Monday, February 01, 2010

The Proverbs 31 Wife? A Spotless Bride

Proverbs ends with an acrostic poem. It's a careful piece of poetic writing like Lamentations and Psalm 119, structured and thoughtful. This is deliberate. This is memorable. This is a song at the end of the story. Yet, who can solve this ultimate riddle? Why is it at the end of the book of Proverbs? It's easy to say it's a model for a wife and maybe it has something to say about marriage - but it's worth zooming out and digging deeper before jumping to application.
Note: in this post I'm doing the zooming out, not the digging deeper into Proverbs 31:10-31 - I'll do that another day.

Peter Leithart summarises the plot of Proverbs, a truly Biblical-gospel book:
The Proverbs begin, then with the son confronted by a choice of two women who are bound up with two divergent destinies. It should be recalled, too, that the Proverbs are written by a King to a Prince. The book largely consists of the Proverbs of Solomon and King Lemuel (chapter 31), and the king consistently addresses his "son." The dramatic premise of the book of Proverbs is this: A Prince must determine whether Lady Wisdom or Dame Folly will be his princess. The dramatic question, then, is: Whom will he choose? (In teaching this to children, I have suggested that the book of Proverbs is structurally similar to Disney’s version of Hans Christian Andersen’s "The Little Mermaid," in which a prince must choose between the mermaid, who cannot speak so long as she is a normal girl, and the sea witch, who has disguised herself as a desirable young woman.)

The answer to our dramatic question is given in the final chapter of the book, the well-known Proverbs 31. It is no accident that the Proverbs ends with a celebration of the excellent wife. In the drama of Proverbs, the excellent wife is Lady Wisdom from the earlier chapters. Her husband, the Prince, now sits in the gates of the city. The prince has successfully resisted the seductions of the adulteress, Folly. He has chosen well. Together, the Prince and his bride form the royal household.
Think of the story - the Little Mermaid. Which woman will the man marry? It's the story of Proverbs, and it's the story of the whole Bible.
This structure and these characters are generally analogous to the major structures and characters of the Bible. The first prince, Adam, chose to follow the word of his adulterous wife (2 Cor 11:1-3), and ended up, as the Proverbs say, in Sheol. The Last Adam listened intently to the Word of His Father, and died to win a spotless Bride. Now He praises His bride in the gates; she is an excellent wife.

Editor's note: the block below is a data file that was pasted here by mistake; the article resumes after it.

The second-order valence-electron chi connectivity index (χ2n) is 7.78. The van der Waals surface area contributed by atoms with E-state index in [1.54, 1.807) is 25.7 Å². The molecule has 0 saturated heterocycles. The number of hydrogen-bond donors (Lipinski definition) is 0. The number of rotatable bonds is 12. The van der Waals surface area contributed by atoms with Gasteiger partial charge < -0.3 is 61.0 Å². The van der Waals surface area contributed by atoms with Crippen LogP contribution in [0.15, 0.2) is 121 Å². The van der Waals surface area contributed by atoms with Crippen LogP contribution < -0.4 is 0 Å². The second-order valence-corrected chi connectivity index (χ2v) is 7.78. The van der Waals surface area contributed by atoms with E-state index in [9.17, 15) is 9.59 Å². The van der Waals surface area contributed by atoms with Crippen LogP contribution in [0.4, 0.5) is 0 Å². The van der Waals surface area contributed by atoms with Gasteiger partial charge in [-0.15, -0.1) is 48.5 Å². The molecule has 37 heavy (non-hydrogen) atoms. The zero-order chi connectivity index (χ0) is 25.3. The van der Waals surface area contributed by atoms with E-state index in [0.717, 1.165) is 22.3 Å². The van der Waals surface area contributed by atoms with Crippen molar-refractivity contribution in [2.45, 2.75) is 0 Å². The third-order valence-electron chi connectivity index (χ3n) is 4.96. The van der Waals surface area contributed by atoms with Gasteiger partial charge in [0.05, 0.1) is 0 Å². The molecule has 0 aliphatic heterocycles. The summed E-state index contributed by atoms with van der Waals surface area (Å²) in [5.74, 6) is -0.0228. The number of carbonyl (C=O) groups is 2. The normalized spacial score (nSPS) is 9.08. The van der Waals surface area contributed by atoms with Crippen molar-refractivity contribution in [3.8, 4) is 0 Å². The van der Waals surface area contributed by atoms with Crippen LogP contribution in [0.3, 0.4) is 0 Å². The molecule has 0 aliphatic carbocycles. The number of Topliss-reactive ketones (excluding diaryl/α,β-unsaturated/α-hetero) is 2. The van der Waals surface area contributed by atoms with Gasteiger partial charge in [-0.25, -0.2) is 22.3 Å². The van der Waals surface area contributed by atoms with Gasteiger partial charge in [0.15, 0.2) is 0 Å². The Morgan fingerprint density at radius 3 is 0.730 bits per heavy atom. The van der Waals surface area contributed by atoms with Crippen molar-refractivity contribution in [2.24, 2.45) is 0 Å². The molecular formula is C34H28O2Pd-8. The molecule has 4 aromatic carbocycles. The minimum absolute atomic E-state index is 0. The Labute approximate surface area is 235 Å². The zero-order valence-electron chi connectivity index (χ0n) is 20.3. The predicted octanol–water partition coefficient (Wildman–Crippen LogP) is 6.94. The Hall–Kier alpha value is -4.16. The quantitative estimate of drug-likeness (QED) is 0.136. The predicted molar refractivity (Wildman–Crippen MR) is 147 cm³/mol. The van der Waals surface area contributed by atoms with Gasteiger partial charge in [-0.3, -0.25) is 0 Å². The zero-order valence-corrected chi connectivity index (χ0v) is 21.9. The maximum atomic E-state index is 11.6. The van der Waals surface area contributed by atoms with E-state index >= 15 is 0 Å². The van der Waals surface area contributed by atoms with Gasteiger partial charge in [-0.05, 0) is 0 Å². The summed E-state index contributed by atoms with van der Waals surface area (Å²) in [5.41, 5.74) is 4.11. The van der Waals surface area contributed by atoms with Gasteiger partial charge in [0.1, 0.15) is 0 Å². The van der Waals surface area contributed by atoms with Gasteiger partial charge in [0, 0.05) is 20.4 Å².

Proverbs like The Bible as a whole, ends with a spotless wife. The true son dies to win a spotless bride. Commentator Charles Bridges observes that in Proverbs 31 we find one to whom "no treasure can be compared to the woman in these verses". The language might suggest Christ himself, though the image and language suggest she is indeed a bride, the treasure He gives up everything to obtain - namely the church.

And so, by all means, learn about marriage from this passage, but first learn about the marriage of the Lamb. Learn of the one who doesn't follow the words of the adulterous Eve into sin, but follows his Father's words. See the one who doesn't stand over against us but rather comes into the world to woo and win his people for whom he dies. See the one who is The Bridegroom and know that he comes for sinners, the King who comes to marry the prostitute (the kind of people Jesus used to eat with) and make her the Queen.

To my bride I say, you are beautiful, you are fruitful, you are productive but more importantly you fear the LORD - you believe the gospel - and so by the grace of God you reflect the glory of Jesus' bride to whom we belong. But don't be weighed down by trying to be a Proverbs 31 woman - but let us together become her as Jesus washes us clean by his gospel word, as he makes us spotless and free from blemish by his blemishless sacrifice of himself. Feel the grace of Proverbs 31, the certainty that he we will reach the wedding supper of the Lamb and celebrate there with Him. Til then he calls to us:

10 My beloved speaks and says to me:
“Arise, my love, my beautiful one, and come away,
11 for behold, the winter is past; the rain is over and gone….
14 let me see your face, let me hear your voice,
for your voice is sweet, and your face is lovely.”
SONG 2:10-11,14b, ESV

Your comments much hoped for - I'm preaching on this passage in March and as you can see I have a lot more preparation ahead of me... The big picture seems to go against how many people read this chapter as a model for wives - such as this series at girltalk. I'm not saying there's no value there, but I wonder if we need something else first. Bit like my "controversial" views on The Song of Songs... because if we get the big gospel picture first then Biblical manhood and womanhood are first and foremost about cruciformity.